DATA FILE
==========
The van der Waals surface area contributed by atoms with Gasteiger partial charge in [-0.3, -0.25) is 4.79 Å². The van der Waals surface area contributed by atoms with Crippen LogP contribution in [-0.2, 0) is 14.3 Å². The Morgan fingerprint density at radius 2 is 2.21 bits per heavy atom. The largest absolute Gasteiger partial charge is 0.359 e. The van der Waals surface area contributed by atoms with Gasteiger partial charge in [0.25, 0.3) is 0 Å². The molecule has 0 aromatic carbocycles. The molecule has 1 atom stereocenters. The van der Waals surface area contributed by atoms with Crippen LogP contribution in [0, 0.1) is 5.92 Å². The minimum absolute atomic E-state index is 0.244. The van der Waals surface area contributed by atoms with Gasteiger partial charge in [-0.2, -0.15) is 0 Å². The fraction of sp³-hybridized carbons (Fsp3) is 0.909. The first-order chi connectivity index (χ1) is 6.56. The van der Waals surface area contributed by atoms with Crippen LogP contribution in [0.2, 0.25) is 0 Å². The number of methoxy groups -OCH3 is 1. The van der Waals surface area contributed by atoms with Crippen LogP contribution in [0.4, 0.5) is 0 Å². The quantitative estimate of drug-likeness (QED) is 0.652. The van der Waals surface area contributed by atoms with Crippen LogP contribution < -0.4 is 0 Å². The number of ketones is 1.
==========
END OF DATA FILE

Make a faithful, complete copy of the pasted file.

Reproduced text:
The van der Waals surface area contributed by atoms with Gasteiger partial charge in [-0.3, -0.25) is 4.79 Å². The van der Waals surface area contributed by atoms with Crippen LogP contribution in [-0.2, 0) is 14.3 Å². The Morgan fingerprint density at radius 2 is 2.21 bits per heavy atom. The largest absolute Gasteiger partial charge is 0.359 e. The van der Waals surface area contributed by atoms with Gasteiger partial charge in [0.25, 0.3) is 0 Å². The molecule has 0 aromatic carbocycles. The molecule has 1 atom stereocenters. The van der Waals surface area contributed by atoms with Crippen LogP contribution in [0, 0.1) is 5.92 Å². The minimum absolute atomic E-state index is 0.244. The van der Waals surface area contributed by atoms with Gasteiger partial charge in [-0.2, -0.15) is 0 Å². The fraction of sp³-hybridized carbons (Fsp3) is 0.909. The first-order chi connectivity index (χ1) is 6.56. The van der Waals surface area contributed by atoms with Crippen LogP contribution in [0.2, 0.25) is 0 Å². The number of methoxy groups -OCH3 is 1. The van der Waals surface area contributed by atoms with Crippen LogP contribution in [0.4, 0.5) is 0 Å². The quantitative estimate of drug-likeness (QED) is 0.652. The van der Waals surface area contributed by atoms with Crippen LogP contribution < -0.4 is 0 Å². The number of ketones is 1.